Great article. One very important matter when brainstorming is that brainstorms need practice, the more you do, the better your at them. Also, before starting it is recommended to do a previous and short simple brainstorm, like “ideas for waking up early” or “ways of how to arrive on time to a date without a car”, these kind of exercises stimulate our brains and let us be more creative when the real brainstorm is needed.

    Reply
  13. Javier Tenorio |

    Great article. One very important matter when brainstorming is that the process needs practice, the more you do, the better you are at them. Also, before starting it is recommended to do a previous and short simple brainstorm, like “ideas to wake up early” or “ways of how to arrive on time to a date without a car”. These kind of exercises stimulate our brains and let us be more creative when the real brainstorm is needed.

    Reply
  14. Joe Bires |

    Is the Lehrer article actually an “attack on the concept of brainstorming”? His assumptions and reasoning are flawed, but I think the article is about the ‘act’ of brainstorming rather than the ‘concept’ of brainstorming.

    The article is a mess and the mess starts with the title; “GROUPTHINK The brainstorming myth”.

    If you search for the main idea of the piece (an actual quote that states the main idea) you only find it finally in the last paragraph; “The fatal misconception behind brainstorming is that there is a particular script we should all follow in group interactions.” If you drop the over the top word ‘fatal’, you have the author’s main idea; that there is no particular script to follow in group interactions. The author actually does support that idea with evidence, evidence which you may argue with, but with enough evidence that he actually does have a point (however flawed and assumption-filled).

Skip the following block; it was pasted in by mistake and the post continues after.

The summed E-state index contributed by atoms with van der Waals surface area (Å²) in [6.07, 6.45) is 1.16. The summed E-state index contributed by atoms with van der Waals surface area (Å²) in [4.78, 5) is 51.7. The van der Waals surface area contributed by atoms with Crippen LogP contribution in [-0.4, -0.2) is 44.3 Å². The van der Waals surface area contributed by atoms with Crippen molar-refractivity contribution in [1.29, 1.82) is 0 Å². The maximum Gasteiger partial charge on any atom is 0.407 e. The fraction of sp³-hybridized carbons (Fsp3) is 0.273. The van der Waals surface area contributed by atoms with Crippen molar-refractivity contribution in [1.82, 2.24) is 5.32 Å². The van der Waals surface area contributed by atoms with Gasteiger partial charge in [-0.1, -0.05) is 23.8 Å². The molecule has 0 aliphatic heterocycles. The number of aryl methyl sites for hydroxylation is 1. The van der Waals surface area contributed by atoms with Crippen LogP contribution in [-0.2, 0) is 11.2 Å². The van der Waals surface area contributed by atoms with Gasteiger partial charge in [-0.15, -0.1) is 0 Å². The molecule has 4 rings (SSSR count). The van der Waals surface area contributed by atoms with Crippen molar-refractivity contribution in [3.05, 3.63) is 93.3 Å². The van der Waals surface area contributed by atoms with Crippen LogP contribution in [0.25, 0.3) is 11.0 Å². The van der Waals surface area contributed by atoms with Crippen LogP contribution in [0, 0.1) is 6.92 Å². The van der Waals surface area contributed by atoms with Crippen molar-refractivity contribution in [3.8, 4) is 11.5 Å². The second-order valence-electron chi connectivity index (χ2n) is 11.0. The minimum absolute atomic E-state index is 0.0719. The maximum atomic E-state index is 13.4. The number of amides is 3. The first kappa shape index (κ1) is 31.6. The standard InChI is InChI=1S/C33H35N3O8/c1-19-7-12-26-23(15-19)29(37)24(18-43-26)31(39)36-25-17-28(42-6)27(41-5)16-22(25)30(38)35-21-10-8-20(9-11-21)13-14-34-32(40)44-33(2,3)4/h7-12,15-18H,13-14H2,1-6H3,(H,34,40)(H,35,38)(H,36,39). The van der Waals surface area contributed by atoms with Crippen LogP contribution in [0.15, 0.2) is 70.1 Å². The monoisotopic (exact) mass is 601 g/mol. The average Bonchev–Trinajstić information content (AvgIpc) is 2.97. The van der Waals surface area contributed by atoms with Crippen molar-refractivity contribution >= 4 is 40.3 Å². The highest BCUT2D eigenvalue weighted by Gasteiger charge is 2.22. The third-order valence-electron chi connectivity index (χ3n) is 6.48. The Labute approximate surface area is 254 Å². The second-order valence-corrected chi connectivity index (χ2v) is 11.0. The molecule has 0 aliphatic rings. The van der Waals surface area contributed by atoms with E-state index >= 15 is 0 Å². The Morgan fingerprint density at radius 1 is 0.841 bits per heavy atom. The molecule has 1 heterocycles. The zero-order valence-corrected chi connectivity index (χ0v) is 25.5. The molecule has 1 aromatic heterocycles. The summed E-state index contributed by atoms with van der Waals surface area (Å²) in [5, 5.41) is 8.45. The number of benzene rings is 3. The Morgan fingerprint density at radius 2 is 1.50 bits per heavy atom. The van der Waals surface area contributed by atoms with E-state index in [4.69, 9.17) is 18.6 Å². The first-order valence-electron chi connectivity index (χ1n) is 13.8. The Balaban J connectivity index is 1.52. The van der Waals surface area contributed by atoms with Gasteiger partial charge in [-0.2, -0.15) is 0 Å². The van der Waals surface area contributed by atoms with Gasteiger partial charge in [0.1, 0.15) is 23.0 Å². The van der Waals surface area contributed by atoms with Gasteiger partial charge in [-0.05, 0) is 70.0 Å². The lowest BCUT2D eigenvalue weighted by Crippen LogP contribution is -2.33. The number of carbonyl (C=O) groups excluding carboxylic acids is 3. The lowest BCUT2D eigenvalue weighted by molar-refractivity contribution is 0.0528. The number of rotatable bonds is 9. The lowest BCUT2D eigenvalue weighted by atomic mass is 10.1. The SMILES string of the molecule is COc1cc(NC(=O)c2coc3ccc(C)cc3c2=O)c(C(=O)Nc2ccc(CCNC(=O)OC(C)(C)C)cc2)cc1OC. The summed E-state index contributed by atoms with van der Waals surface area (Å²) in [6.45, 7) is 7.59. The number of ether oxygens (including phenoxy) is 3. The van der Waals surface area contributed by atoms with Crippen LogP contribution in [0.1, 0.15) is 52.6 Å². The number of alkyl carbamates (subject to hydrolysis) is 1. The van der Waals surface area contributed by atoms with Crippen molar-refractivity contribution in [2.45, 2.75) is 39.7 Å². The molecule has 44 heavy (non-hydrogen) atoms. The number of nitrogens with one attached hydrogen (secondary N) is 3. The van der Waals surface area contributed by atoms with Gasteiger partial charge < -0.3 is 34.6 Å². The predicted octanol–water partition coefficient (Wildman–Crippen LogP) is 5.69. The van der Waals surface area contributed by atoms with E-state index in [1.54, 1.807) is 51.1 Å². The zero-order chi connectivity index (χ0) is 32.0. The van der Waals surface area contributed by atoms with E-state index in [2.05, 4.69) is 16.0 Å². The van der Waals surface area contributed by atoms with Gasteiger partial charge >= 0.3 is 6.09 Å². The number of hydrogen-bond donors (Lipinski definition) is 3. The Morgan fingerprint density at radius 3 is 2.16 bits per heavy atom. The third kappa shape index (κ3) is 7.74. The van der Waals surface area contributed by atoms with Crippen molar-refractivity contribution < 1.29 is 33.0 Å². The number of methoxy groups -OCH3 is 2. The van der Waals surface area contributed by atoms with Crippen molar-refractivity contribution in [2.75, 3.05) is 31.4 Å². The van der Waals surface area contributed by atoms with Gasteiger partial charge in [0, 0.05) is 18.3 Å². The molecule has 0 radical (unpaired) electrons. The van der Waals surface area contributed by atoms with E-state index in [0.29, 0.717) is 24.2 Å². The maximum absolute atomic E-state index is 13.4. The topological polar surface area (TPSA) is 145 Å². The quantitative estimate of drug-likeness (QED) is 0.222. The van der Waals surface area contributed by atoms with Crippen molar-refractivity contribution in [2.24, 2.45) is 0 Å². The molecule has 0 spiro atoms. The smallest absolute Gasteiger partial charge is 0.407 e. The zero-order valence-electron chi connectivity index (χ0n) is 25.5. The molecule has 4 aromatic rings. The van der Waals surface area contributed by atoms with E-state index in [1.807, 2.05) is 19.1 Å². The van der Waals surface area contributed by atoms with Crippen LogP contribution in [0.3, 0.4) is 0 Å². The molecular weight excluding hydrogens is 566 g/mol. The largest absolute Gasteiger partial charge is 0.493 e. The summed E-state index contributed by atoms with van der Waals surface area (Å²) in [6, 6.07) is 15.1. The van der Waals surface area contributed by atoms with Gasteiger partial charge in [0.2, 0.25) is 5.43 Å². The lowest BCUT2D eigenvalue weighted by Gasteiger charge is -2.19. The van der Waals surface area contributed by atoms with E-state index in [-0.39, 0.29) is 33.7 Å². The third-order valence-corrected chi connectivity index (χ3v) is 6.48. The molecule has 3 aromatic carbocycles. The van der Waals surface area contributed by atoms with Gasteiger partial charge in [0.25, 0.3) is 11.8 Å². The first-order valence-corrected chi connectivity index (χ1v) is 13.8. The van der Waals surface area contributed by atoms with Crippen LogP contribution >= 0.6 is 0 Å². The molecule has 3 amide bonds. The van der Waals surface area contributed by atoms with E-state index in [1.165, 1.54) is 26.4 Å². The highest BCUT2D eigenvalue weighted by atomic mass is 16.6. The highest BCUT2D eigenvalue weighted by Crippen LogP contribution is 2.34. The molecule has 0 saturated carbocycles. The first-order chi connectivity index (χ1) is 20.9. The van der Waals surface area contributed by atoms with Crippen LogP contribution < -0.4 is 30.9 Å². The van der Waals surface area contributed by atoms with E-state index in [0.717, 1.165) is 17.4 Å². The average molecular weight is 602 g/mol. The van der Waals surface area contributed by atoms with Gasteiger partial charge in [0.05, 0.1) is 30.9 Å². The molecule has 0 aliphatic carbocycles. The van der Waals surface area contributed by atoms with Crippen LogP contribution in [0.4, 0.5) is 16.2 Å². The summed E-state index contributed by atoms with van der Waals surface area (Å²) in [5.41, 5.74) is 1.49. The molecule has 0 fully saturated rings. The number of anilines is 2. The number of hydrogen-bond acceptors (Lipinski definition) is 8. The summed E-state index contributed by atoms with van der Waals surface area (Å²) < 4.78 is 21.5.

Reply
  15. Brian |

    In defense of Lehrer

    I saw Lehrer’s article when it ran in the New Yorker and I enjoyed it quite a lot. I feel that your criticism of his _reporting_ of Nemeth’s findings is unfair though.

    On your first point, “nothing matters if the room is filled with morons or strangers (or both),” the study and Lehrer’s article aren’t arguing about the quality of the ideas generated by a brainstorming session. They are concerned with the quantity, so arguing that garbage in equals garbage out isn’t relevant. As an aside, I don’t think anyone would dispute that uninformed or dim people will not generate relevant, high quality ideas.

    On your second point, “brainstorming is designed for idea volume, not depth or quality,” this is in fact the precise aim of the study, to test whether brainstorming as conventionally practiced generates a greater quantity of ideas than if participants were instructed to brainstorm AND debate. I have no doubt that Osborn recommend criticizing and developing ideas after the brainstorming session (after all, what else would you do with them) but Nemeth’s findings show that debating while brainstorming produces MORE ideas. If the object of brainstorming as conventionally practiced is to produce as many ideas as possible (regardless of quality), Nemeth’s study shows it’s not as effective at generating quantity than brainstorming with debate.

    To your third point, “so is brainstorming useless,” Lehrer is not referring to Nemeth’s study since he makes this statement earlier in the article than his first mention of Nemeth. In fact, he uses Nemeth’s study as the ANSWER to the question, “is brainstorming useless,” with the implication being, no it’s not, so long as you instruct people to debate. His statement “so is brainstorming useless” is referring to a different study conducted at Yale by Donald Taylor, Paul Berry and Clifford Block in 1959 called “Does Group Participation When Using Brainstorming Facilitate or Inhibit Creative Thinking?” The conclusion of their study was that people working as individuals (and then pooling their output) produced not just more unique ideas than brainstorming under Osborn’s rules, but higher quality ideas to boot (as judged by a panel of experts). It is from this study, not Nemeth’s, that Lehrer concludes that brainstorming using Osborn’s rules is useless.